The housing market takes a sharp turn
What can’t the Simpsons predict? In Fed Chair Jerome Powell’s views, the housing market will likely experience a “correction” — seeing it as a “good thing.” But economists believe that the housing market is already in a “deep recession.”
Remember the good days?
When interest rates were near zero — everyone rushed to purchase or refinance a home. With the 30-year mortgage rate now passing 6%, markets have deteriorated:
- U.S. home sales have fallen for 7 weeks in a row.
- U.S. home prices in August fell 6% from their June peak — the largest two-month drop in a decade.
- U.S. home listings fell 23% in August from a year ago.
Would-be buyers are staying on the sideline, and higher rates make it more challenging to attain a loan.
No part of the housing market was spared. Stocks of mortgage lenders, construction companies and real estate tech platforms have fallen hard.
- The S&P 500 Real Estate Index is down 26% this year.
- The SPDR S&P Homebuilders ETF (NYSE:XHB) is down 35% this year.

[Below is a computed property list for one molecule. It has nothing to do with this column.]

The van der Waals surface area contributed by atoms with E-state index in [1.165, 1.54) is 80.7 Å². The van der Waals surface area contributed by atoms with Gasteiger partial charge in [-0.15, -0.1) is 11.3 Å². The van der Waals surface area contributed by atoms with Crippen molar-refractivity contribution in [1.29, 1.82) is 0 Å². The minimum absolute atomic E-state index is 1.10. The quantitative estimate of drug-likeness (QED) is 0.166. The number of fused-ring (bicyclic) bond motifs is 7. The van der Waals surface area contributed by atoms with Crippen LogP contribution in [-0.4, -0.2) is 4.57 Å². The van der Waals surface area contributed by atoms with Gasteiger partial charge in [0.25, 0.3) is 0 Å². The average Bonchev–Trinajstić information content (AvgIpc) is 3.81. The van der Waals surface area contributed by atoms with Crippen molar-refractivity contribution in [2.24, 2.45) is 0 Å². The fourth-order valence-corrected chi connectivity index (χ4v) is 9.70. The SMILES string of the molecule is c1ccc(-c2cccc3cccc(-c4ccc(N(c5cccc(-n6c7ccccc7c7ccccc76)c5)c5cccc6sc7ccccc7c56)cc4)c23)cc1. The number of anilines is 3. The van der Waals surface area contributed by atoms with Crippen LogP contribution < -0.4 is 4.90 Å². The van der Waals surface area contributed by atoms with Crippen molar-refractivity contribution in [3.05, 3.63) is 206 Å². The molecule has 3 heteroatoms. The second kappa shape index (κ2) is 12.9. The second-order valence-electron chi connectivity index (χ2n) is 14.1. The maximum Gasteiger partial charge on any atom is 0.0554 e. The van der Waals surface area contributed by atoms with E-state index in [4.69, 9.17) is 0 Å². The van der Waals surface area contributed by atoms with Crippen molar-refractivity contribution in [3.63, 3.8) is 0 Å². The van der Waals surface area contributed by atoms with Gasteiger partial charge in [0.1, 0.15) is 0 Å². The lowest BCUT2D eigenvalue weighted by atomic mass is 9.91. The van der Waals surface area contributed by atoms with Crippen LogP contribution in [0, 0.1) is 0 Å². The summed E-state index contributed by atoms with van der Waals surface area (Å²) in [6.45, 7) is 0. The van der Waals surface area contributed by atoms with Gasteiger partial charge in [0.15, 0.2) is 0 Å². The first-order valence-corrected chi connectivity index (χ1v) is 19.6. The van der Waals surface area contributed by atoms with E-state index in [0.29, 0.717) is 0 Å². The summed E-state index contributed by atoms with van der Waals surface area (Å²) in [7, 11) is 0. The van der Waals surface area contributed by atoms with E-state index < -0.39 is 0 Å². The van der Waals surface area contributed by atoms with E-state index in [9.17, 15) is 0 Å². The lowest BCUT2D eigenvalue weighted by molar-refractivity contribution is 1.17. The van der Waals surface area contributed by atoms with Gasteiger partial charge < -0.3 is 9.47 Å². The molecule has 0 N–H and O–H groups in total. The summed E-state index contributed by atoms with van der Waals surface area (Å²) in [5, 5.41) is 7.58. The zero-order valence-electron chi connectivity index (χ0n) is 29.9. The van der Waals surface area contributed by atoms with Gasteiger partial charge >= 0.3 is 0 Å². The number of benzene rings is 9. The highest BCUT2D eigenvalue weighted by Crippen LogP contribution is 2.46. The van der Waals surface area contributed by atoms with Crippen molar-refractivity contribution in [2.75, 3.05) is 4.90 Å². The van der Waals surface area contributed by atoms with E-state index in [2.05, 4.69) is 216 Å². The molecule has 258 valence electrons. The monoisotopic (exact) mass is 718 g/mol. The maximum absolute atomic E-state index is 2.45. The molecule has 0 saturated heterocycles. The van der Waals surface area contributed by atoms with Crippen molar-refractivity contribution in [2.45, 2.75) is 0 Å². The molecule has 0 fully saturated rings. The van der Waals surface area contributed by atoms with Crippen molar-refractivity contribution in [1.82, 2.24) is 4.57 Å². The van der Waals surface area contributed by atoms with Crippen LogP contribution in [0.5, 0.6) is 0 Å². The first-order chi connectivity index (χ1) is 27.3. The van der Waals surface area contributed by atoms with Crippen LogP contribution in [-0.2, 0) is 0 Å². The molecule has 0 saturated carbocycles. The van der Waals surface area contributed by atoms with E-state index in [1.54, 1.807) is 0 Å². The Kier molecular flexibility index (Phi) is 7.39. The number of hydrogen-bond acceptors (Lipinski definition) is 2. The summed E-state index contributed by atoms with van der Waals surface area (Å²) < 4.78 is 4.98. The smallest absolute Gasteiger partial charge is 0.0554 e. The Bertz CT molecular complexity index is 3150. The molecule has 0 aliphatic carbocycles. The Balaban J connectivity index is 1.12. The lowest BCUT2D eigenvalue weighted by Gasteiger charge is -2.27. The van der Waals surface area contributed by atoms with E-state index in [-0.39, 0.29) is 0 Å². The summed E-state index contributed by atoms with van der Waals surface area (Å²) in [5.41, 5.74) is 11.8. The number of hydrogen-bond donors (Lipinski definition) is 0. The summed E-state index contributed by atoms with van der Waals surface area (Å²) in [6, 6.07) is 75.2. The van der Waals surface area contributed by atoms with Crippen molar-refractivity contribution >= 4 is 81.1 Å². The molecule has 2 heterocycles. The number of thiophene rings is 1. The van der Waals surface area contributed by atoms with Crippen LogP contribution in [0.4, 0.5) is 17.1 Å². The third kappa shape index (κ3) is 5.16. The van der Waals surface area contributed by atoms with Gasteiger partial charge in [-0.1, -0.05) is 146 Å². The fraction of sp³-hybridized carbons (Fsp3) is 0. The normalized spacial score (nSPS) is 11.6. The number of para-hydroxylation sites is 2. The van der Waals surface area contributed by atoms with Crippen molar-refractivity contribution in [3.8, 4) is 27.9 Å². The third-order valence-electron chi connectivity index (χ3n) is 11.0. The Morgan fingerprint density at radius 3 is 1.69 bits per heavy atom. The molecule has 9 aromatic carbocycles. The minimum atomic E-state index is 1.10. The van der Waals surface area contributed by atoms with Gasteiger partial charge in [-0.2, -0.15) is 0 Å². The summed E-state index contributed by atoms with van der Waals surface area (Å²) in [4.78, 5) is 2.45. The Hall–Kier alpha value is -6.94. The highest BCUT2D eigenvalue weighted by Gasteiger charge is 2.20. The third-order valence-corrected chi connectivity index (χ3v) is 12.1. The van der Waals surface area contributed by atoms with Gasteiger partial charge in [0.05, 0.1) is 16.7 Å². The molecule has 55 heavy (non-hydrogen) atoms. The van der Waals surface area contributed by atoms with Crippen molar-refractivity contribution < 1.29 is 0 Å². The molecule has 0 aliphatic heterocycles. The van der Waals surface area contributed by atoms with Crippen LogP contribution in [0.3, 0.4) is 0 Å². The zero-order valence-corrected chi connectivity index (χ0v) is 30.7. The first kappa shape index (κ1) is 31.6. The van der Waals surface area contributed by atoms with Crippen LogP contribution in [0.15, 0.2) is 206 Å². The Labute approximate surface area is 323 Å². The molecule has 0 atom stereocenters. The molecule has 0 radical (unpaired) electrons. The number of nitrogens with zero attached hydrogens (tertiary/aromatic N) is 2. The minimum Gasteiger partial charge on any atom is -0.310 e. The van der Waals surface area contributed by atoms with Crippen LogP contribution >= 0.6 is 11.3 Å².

Layoffs were widespread. In July alone, 3,600 employees were laid off from mortgage banking and brokerage shops.
Investors: The burning questions…
Are we in for a 2008 housing crash? Few think so. In the 2008 financial crisis, banks took on too much risk and poorly underwritten loans. Today, borrowers have stronger credit, tighter rules are in place, and banks are less exposed (Axios).
What’ll happen to prices? They’ll continue dropping. Moody’s Analytics’ Mark Zandi thinks home prices will fall another 10% from their peak and as much as 20% in hot markets like Phoenix. In a recession, that could change to 15% and 30%, respectively.
Will the Fed stop raising rates to prevent a housing crash? Housing analysts believe so. Another 0.75 percentage rate hike is expected in the next Fed meeting, but analysts think a 0.50 percentage hike is more likely — given the dire state of the housing market.
Will mortgage rates return to their previous levels? Don’t expect rates to fall back to their COVID lows. The regional VP of William Raveis Mortgage told Axios that it would take an unlikely global crisis to get back to 3%.